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      Arousal, valence, and the uncanny valley: psychophysiological and self-report findings

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          Abstract

          The main prediction of the Uncanny Valley Hypothesis ( UVH) is that observation of humanlike characters that are difficult to distinguish from the human counterpart will evoke a state of negative affect. Well-established electrophysiological [ late positive potential ( LPP) and facial electromyography (EMG)] and self-report [ Self-Assessment Manikin (SAM)] indices of valence and arousal, i.e., the primary orthogonal dimensions of affective experience, were used to test this prediction by examining affective experience in response to categorically ambiguous compared with unambiguous avatar and human faces ( N = 30). LPP and EMG provided direct psychophysiological indices of affective state during passive observation and the SAM provided self-reported indices of affective state during explicit cognitive evaluation of static facial stimuli. The faces were drawn from well-controlled morph continua representing the UVH’ dimension of human likeness ( DHL). The results provide no support for the notion that category ambiguity along the DHL is specifically associated with enhanced experience of negative affect. On the contrary, the LPP and SAM-based measures of arousal and valence indicated a general increase in negative affective state (i.e., enhanced arousal and negative valence) with greater morph distance from the human end of the DHL. A second sample ( N = 30) produced the same finding, using an ad hoc self-rating scale of feelings of familiarity, i.e., an oft-used measure of affective experience along the UVH’ familiarity dimension. In conclusion, this multi-method approach using well-validated psychophysiological and self-rating indices of arousal and valence rejects – for passive observation and for explicit affective evaluation of static faces – the main prediction of the UVH.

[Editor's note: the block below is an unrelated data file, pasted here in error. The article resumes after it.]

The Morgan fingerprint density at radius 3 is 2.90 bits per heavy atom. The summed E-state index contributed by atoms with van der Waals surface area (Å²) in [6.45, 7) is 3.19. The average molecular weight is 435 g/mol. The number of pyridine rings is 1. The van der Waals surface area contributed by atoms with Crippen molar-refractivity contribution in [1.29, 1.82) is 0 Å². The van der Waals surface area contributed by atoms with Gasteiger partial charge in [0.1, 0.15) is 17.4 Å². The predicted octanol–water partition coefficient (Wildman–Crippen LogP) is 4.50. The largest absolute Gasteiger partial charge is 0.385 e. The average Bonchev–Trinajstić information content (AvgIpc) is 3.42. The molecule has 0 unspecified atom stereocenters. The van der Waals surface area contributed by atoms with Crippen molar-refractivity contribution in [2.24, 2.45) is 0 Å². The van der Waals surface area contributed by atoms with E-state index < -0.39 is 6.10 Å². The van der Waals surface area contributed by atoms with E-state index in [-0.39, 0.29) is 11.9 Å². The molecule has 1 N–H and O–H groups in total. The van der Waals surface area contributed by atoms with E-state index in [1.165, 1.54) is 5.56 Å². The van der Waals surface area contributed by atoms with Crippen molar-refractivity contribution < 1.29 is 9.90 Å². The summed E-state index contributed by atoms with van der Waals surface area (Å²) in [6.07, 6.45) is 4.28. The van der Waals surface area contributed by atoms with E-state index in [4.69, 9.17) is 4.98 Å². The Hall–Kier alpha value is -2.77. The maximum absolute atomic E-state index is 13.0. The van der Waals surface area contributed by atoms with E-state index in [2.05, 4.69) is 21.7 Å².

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          Measuring emotion: the Self-Assessment Manikin and the Semantic Differential.

          The Self-Assessment Manikin (SAM) is a non-verbal pictorial assessment technique that directly measures the pleasure, arousal, and dominance associated with a person's affective reaction to a wide variety of stimuli. In this experiment, we compare reports of affective experience obtained using SAM, which requires only three simple judgments, to the Semantic Differential scale devised by Mehrabian and Russell (An approach to environmental psychology, 1974) which requires 18 different ratings. Subjective reports were measured to a series of pictures that varied in both affective valence and intensity. Correlations across the two rating methods were high both for reports of experienced pleasure and felt arousal. Differences obtained in the dominance dimension of the two instruments suggest that SAM may better track the personal response to an affective stimulus. SAM is an inexpensive, easy method for quickly assessing reports of affective response in many contexts.
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            The brain basis of emotion: a meta-analytic review.